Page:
BOSTON – The recently concluded MIT Sloan Sports Analytics Conference brought together some of the most cutting-edge researchers and brightest minds in the world of sports statistics. Former Microsoft CEO and current Los Angeles Clippers owner Steve Ballmer spoke, as did former NBA stars Shane Battier and Steve Nash, former baseball star Alex Rodriguez, former president and general manager of the Philadelphia 76ers Sam Hinkie and former President of the United States Barack Obama.
Panel discussions and lectures included, “Leveraging Machine Learning and Pitch F/X Data to Illuminate the Impact of Pitch Framing,” and “Real-time Interactive Play Sketching with Synthesized NBA Defenses.”
Golf was there, too, in the form of Peter Sanders, the founder of ShotByShot.com and the stats guru to numerous PGA Tour players, including two-time major winner Zach Johnson. His lecture, “From Stats to Strokes Gained: The Evolution of Golf Analytics,” was given in front of about 150 people and focused on why some of the most popular stats in the history of golf are, basically, worthless.
But thanks to the PGA Tour’s ShotLink system, which began in 2003, strokes gained statistics have given us a better understanding of the game.
Here are a few insights Sanders shared:
- Every week, the player who wins makes an inordinate number of putts from 11 to 20 feet.
- About 33 percent of all first putts are 20 feet and longer, and when faced with a putt from more than 20 feet, the best putters in the world leave themselves within 7 percent of the first putt’s length, or 3 feet, more often than other players. Because players on the PGA Tour make putts from inside 3 feet about 99 percent of the time, the best putters rarely three-putt.
- Everyone on the PGA Tour plays under par when they play from the fairway. “If you look at the scores after an average Tour player, top-five players and even the guys who get cut, when they hit the fairway, they all average under par on those holes,” Sanders said, citing the data in the table below. “From the rough, they don’t, except for the players in the top five. The average difference between playing from the fairway and hitting the rough is about a quarter of a shot.”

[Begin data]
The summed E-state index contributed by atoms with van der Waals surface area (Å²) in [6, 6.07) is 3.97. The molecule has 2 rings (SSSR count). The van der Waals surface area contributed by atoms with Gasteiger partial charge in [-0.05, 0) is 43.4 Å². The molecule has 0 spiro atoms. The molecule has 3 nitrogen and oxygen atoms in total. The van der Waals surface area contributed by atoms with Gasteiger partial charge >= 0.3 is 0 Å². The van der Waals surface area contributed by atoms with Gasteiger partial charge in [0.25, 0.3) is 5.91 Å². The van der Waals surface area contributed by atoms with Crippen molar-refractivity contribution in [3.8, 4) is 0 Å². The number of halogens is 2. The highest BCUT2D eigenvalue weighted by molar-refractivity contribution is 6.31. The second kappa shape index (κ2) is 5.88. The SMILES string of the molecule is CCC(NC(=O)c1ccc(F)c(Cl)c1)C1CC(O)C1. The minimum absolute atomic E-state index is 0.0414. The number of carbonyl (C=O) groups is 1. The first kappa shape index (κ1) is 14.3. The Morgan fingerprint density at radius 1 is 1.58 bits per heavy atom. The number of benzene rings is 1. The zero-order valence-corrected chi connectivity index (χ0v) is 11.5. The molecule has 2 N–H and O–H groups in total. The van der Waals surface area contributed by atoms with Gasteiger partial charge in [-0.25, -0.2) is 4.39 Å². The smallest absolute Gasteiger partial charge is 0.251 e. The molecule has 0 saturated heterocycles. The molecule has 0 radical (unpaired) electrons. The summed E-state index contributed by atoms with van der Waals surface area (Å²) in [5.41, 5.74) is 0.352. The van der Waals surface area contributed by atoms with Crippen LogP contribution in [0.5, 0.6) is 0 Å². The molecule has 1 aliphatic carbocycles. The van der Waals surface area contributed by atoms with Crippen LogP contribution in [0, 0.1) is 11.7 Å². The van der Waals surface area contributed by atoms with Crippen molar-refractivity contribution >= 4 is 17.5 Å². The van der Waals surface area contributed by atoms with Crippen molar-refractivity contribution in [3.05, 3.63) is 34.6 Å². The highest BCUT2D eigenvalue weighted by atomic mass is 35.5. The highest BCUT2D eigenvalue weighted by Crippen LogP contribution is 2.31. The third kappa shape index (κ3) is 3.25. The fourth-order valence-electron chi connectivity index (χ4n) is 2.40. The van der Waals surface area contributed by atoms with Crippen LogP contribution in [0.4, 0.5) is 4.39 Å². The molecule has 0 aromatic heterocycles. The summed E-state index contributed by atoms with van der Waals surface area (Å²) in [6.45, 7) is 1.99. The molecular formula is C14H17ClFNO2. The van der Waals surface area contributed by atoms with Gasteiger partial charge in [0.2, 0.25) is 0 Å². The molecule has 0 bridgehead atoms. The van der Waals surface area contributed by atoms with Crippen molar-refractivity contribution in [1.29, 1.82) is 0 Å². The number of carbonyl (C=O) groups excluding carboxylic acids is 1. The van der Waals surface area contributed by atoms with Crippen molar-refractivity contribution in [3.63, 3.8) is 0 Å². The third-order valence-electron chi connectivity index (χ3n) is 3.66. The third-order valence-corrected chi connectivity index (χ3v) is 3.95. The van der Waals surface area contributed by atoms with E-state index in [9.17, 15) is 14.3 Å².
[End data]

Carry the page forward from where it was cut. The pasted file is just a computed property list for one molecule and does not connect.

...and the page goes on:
Sanders said the most frequent approach-shot distance range is 150-175 yards. From that distance in the fairway, the average Tour player hits the green about 71 percent of the time. But when playing from the rough, to achieve that level of consistency he would have to be 50 to 75 yards closer to the hole (in the 76- to 100-yard range).
“The message I give to the players I work with is that if you have to lay back 25, 30 or 35 yards to avoid the rough or trouble, you are not giving up any shots,” Sanders said. “You are gaining shots.”
However, when golfers do not have water or a hazard guarding a green on a par 5, they are almost always better off going for the green instead of laying up. The reason, according to Sanders, is in the chart below.
Players who go for the green in two shots on a par 5 and hit their third shot from within 50 yards of the hole hit the green with their third more often and their typical shot finishes closer to the hole too.
“They cut their error percentage in half, and they cut their average putting distance in half,” Sanders said. “So my message is that if there is no obvious downside, go for the green every time.”